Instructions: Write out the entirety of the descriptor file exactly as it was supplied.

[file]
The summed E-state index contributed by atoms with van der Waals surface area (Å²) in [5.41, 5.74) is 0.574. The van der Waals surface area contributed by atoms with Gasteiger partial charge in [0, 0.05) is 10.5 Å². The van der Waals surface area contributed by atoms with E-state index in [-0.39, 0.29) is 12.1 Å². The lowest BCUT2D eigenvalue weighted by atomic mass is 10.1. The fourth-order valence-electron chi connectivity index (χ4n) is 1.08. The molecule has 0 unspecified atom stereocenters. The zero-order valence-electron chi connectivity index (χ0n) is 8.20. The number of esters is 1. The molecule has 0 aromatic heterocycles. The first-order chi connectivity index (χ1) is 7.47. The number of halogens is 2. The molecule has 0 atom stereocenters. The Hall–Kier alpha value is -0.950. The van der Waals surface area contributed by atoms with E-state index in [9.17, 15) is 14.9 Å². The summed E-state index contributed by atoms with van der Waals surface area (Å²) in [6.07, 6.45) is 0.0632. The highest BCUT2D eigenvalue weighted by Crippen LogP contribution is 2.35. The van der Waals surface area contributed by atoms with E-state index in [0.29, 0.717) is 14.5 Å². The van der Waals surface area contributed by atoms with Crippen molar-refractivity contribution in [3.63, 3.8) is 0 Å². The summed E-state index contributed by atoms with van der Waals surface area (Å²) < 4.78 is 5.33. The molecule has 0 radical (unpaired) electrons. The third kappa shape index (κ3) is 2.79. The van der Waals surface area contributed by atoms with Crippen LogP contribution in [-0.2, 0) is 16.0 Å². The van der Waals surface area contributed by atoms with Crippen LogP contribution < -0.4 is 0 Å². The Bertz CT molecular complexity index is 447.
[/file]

The summed E-state index contributed by atoms with van der Waals surface area (Å²) in [5.41, 5.74) is 0.574. The van der Waals surface area contributed by atoms with Gasteiger partial charge in [0, 0.05) is 10.5 Å². The van der Waals surface area contributed by atoms with E-state index in [-0.39, 0.29) is 12.1 Å². The lowest BCUT2D eigenvalue weighted by atomic mass is 10.1. The fourth-order valence-electron chi connectivity index (χ4n) is 1.08. The molecule has 0 unspecified atom stereocenters. The zero-order valence-electron chi connectivity index (χ0n) is 8.20. The number of esters is 1. The molecule has 0 aromatic heterocycles. The first-order chi connectivity index (χ1) is 7.47. The number of halogens is 2. The molecule has 0 atom stereocenters. The Hall–Kier alpha value is -0.950. The van der Waals surface area contributed by atoms with E-state index in [9.17, 15) is 14.9 Å². The summed E-state index contributed by atoms with van der Waals surface area (Å²) in [6.07, 6.45) is 0.0632. The highest BCUT2D eigenvalue weighted by Crippen LogP contribution is 2.35. The van der Waals surface area contributed by atoms with E-state index in [0.29, 0.717) is 14.5 Å². The van der Waals surface area contributed by atoms with Crippen molar-refractivity contribution in [3.63, 3.8) is 0 Å². The summed E-state index contributed by atoms with van der Waals surface area (Å²) < 4.78 is 5.33. The molecule has 0 radical (unpaired) electrons. The third kappa shape index (κ3) is 2.79. The van der Waals surface area contributed by atoms with Crippen LogP contribution in [-0.2, 0) is 16.0 Å². The van der Waals surface area contributed by atoms with Crippen LogP contribution < -0.4 is 0 Å². The Bertz CT molecular complexity index is 447.